Shakespeare Electronic Conference, Vol. 7, No. 0414.  Monday, 3 June 1996.

From:           W. L. Godshalk <This email address is being protected from spambots. You need JavaScript enabled to view it.>
Date:           Sunday, 02 Jun 1996 23:07:10 -0400
Subject:        Fahrenheit *Merchant of Venice*

On Friday, May 31, the Fahrenheit Theatre Company opened its run of *The
Merchant of Venice* to enthusiastic applause.  Directed by Jasson Minadakis,
set in twentieth century Italy,  the action takes place in the center of the
audience -- theatre in the square, if you will. Center stage is composed of
three superimposed, tiled squares, at right angles to each other, the two
internal squares elevated, the third square to about three feet.  The actors
enter from the north, south, east, and west.

The action begins with Antonio mounting to the inner square while the entire
case circulates around him.  As they withdraw and he's alone, he begins, "In
sooth, I know not why I am so sad."  Nicholas Rose's Antonio is definitely not
sad because he has a homosexual attachment to Bassanio (C. Charles Scheeren).
Rose's Antonio is obviously troubled,  possibly because, in this production,
every time he reaches out to someone, he is rejected in some way.

Marni Penning plays a blond, elegantly dressed Portia -- black pants suit  and
gold jewelry, supported by her sister Lisa Penning as Nerissa.  If Venice is a
city of business activity, Portia's Belmont is a place where Portia and Nerissa
are preoccupied with discussing and processing an international "trade" in
suitors.  The Penning sisters are excellent in creating an atmosphere where
love is subordinate to the desire for the Golden Fleece. Sheeren's Bassanio
does little to dispel this atmosphere.  He and Gratiano do not come across as
vibrant Italian lovers -- and more than usual, I  wonder what Portia and
Nerissa see in these two, easily duped and manipulated husbands?

William Sweeney's Shylock is tall, thin, and ascetic -- with a Vandyke  beard
-- a dapper, well-dressed businessman. In his first scene with Antonio and
Bassanio, his rancor is subordinate, and the negotiations are basically carried
on with good humor.  Shylock smiles. This production emphasizes that Shylock
turns vicious only after the elopement of Jessica.

At the same time, the anti-Semitism and general xenophobia of the Italian
Christian community is underscored.  Khristopher Lewin presents a rabid
anti-Semite, who hates all Jews including Jessica. He discourages by gesture
Lorenzo (Richard Kelly) from eloping with her =96 his "infidel."  Jim Stump's
Solanio is especially offensive in his caricature of Shylock.  Chris Reeder's
Launcelot Gobbo, of course, recurrently points to Jessica's Jewishness. And
Portia's "Let all of his complexion choose me so" (2.7.79) fits into the
xenophobic pattern.  Minadakis has not minimized this (troubling) aspect of the

Richard Kelly and Jeanne Gibowicz play a very ambiguous Lorenzo and Jessica. It
appears that they are not ardent young lovers.  Jessica is hesitant, and
Lorenzo is rather cool and distant.  (An auditor sitting behind me said, "I
don't think this marriage is going to last."  Quite right.)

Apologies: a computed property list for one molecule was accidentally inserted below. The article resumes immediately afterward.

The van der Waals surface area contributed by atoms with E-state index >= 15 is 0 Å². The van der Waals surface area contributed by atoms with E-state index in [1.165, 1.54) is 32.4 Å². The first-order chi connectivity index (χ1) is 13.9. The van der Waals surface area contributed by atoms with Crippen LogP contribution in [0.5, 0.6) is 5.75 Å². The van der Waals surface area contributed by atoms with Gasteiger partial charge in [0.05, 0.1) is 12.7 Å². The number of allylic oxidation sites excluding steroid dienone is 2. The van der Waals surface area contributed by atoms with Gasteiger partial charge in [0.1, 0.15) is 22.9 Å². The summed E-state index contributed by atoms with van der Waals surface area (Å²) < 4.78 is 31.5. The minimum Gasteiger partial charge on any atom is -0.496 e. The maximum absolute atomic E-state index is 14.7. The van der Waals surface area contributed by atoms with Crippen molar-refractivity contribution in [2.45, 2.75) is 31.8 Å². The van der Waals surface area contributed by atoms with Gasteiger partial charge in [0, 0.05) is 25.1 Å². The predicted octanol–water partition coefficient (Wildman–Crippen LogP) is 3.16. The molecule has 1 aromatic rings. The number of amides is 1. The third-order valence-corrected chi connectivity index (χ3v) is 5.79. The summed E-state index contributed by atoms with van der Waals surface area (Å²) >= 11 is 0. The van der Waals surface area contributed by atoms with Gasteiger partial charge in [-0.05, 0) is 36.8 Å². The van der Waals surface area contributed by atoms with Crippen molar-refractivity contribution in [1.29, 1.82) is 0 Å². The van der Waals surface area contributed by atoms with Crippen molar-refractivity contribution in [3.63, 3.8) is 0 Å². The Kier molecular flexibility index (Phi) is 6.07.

Bassanio's choice of caskets is played straight -- with no song to rhyme  with
"lead" ("Tell me where is fancy bred,/Or in the heart or in the head?"), and no
sub rosa gestures by Nerissa to indicate the right casket to Bassanio.

The trial scene makes good use of the square stage.  The Duke is elevated about
twenty feet above center stage (and to the south).  Antonio, disheveled, sits
to the west, and Shylock, still cool and dapper, to the east.  Each is
spotlighted.  The other characters are positioned behind the audience, except
when needed.  Portia, a small, prim man in glasses, begins her presentation in
the north.  As she speaks, the audience hears murmurs from Solanio and Gratiano
(and perhaps others). At the crucial moment, Shylock holds the bare-breasted
Antonio on the top square of the stage and contemplates stabbing him -- Portia
or no Portia.  When he finally drops the knife, Antonio picks it up and
considers, in turn, stabbing Shylock. Antonio's words to the Duke are not
spoken in tones of Christian forgiveness.  And when Shylock's Star of David is
torn from his neck, Antonio puts it in his pocket -- for later use.

One anomaly of this production is that Salerio is female (Toni
Brotons-Goodney).  In the final scene, she enters on Antonio's arm -- and  it
appears that Antonio will not be left alone at play's end.  But not so: Salerio
is claimed by Solanio.  Antonio then reaches out to Jessica -- handing her
Shylock's Star of David.  Jessica rejects the ambiguous gift, turns, and
leaves, while Lorenzo stares coldly into Antonio's face.  As Lorenzo goes,
Antonio's face is filled with anguish -- and the lights go  out. I found this a
very affecting as well as puzzling moment.  Does Antonio hand her the Star to
remind her that she is still Jewish even if she is married to a Christian?  Or
does he reach out, ineptly, one more time, and is this his final rejection?

Richard Arthur and Chris Reeder play a variety of rolls.  Arthur plays Old
Gobbo, Balthasar, and the Duke; Reeder, young Gobbo, Tubal, and the Gaoler.
They remain busy creating a population for the play.

The production runs until June 16 at the Aronoff Center in downtown Cincinnati.
(Fahrenheit Theatre Company: 513-559-0642).  I give it all four stars, and say,
"Highly recommended."

Subscribe to Our Feeds


Make a Gift to SHAKSPER

Consider making a gift to support SHAKSPER.